Today our group was assigned to go to the dump and then visit the corresponding tent city. The dump was a shocking but inspiring place. We were ushered in by security guards and then directed to where we could go. It was another very bumpy ride through large rocks and debris to the top of a large garbage pile where we parked and unloaded the vans. We brought 800 hotdogs and 12 cases of water with us, and that still didn’t feed all of the people there. As we were driving in we noticed many small tarps propped up against large bags full of garbage. My first assumption was that these were constructed to provide shade for the workers during the day. We soon found out that these “shelters” were homes to many of the people there. The dump was covered with men, women and older children (10+) who make their livelihood collecting recyclables and organizing them into large sacks which they return and collect money based on the weight and type of their materials. We were told that many of these people earn the equivalent to $30-40 a month from this work. Our team set up tables at the top of the hill and started handing out hotdogs and bottles of water to any workers nearby. Groups of us then split off carrying food and drink to those who were too concentrated on their work to stop and come to us. I went with a group traveling to the workers clumped in the center of the valley. During this I met a man named David who spoke excellent English. We chatted for a while and I found out that he was deported from California. We chatted about why we were here and we started talking about Christ. he told me that he used to believe in Jesus but then his younger brother died, even though he begged God to heal him, from this point forward he decided that Jesus and him were no longer friends. This was so hard for me to explain, and I struggled to communicate that Jesus did still love him. David did not want me to pray with him at that moment, but I promised him that I would be praying for him on my own, that God would come into his life and that he would once again be filled with His never-ending love. I ask you to pray for David, as well as the many people we saw today. Many of them will spend their whole lives in this environment with little hope of having a much better life. Pray that God would touch them and bless their lives in some way.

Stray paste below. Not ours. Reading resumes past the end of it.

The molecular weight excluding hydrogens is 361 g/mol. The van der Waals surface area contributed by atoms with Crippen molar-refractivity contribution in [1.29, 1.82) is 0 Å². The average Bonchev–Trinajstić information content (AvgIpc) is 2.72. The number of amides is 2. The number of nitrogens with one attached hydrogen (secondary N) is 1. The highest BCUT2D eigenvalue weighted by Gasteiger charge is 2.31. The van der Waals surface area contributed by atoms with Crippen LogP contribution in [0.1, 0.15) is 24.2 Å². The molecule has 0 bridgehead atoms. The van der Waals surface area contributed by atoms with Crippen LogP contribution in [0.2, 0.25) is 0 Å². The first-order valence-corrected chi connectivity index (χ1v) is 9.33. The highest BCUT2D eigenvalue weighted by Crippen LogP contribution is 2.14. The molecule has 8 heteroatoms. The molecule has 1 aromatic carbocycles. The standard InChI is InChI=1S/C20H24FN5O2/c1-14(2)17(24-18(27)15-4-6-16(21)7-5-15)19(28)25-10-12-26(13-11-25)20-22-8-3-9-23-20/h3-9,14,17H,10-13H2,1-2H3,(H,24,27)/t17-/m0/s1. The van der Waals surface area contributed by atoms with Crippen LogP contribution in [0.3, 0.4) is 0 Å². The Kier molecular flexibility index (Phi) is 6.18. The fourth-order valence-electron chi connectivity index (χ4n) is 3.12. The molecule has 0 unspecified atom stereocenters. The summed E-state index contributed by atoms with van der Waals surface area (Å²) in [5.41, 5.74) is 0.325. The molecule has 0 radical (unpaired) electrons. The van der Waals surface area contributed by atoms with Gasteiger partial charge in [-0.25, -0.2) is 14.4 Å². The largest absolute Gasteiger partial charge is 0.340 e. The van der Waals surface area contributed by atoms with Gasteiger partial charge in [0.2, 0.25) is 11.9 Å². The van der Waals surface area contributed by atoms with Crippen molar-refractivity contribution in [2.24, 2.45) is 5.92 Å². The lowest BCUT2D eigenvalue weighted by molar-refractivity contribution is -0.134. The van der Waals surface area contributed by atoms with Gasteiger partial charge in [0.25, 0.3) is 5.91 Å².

After the dump we drove to the tent city, which was very close by. The workers who do not live directly in the dump live in the tent city. In spite of the name the there were not many tents but rather multi-material shacks. As soon as we pulled in we were greeted by 5 small and very enthusiastic children (4-8yrs) who jumped into our arms begging for kapoochi (which is slang in this area for piggyback). We found out later that many of the children there live in neglectful and abusive homes and crave attention because they receive none at home. Part of our group stayed and played with the children while the rest walked around the city handing out food and water. The homes we saw were constructed from materials salvaged from the dump. The poverty was unlike anything we have seen during our days building. A group called spectrum is working in the area and have re-built their small church and supplied the church with drinking water to hand out to the people in the city. Before the drinking water was set up, the people of the tent city were drinking from a contaminated well. It was very sobering walking around the city and really made me reconsider how much value I put on my material items. Families are living in houses smaller than my bedroom, without bathrooms, cooking on makeshift stoves outside. They are eating food and clothing their families with things they have found at the dump. We were told that since the dump is outside of the city many of these people don’t even venture into Tijuana because they feel out of place and judged. Generations are born, grown up and die there. To have and know so much and to meet people who have so little and may never know life outside of the dump really changes your perspective on life. You start to think about the “necessary” purchases that you didn’t really need and the importance you put on items these people will never have.